Understandably, work is a matter of personal identity for many people, and even for entire regions. Therefore, while pushing for decarbonisation, it’s important to know what re-places what’s being shut down.

Essentially, replacing or re-purposing a coal-fired power plant is so much more than just finding additional capacity and ensuring grid stability. It has a human value, having far-reaching consequences – it involves transforming entire regions and societies.

For example, in the Lusatian region of Germany, an area shaped by lignite mining and coal power plants, 18,000 coal-related jobs might be gone by 2038 when Germany officially quits coal.

That’s why today, efforts are underway to build a hydrogen industry while supporting other sectors there, giving this region new perspectives – not just for fighting climate change on a larger scale, but also for ensuring people’s well-being.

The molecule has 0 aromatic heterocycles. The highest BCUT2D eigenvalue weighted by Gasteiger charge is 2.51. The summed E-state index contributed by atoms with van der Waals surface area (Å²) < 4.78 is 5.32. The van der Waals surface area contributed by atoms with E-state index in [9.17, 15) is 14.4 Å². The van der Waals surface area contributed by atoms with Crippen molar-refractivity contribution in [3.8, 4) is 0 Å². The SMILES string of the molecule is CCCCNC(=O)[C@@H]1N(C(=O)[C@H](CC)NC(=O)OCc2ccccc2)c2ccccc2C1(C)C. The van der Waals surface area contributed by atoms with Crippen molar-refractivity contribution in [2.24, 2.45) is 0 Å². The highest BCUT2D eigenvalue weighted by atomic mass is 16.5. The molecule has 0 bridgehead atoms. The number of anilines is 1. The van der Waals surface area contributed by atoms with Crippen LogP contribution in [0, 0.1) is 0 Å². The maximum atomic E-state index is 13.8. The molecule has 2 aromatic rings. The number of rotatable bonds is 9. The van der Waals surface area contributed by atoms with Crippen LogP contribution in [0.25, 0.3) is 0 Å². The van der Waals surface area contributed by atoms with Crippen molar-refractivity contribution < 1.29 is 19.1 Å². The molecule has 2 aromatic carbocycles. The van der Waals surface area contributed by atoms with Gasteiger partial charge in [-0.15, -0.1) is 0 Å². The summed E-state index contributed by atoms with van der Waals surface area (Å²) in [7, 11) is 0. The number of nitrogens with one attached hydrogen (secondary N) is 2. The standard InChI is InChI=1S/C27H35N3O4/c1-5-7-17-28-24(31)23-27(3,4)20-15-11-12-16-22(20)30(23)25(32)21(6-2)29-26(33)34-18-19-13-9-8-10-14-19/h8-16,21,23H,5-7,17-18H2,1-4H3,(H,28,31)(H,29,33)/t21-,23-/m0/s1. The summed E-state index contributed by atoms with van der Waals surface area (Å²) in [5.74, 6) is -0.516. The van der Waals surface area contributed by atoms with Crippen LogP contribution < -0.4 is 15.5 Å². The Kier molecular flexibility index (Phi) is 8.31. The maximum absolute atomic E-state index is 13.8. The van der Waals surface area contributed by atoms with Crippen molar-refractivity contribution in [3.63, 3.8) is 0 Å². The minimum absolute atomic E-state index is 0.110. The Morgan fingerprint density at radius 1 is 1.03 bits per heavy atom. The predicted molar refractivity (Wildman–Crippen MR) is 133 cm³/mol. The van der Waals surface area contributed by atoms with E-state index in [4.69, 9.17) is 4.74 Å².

Dr Norbert Henkel is Director sales and business development at Siemens Energy GP. Henkel is responsible for the global business development of brownfield transformation/power plant modernisation projects.

He has 25 years of experience in the Siemens Energy power generation service business in different management positions in sales, marketing, business development, strategy and product management.

Olaf Kreyenberg from Siemens Energy

Olaf Kreyenberg is Vice President for Generation sales Europe, Russia and Central Asia. Kreyenberg holds a degree in mechanical engineering and has been working in the power generation sector at Siemens Energy in various management positions for 30 years.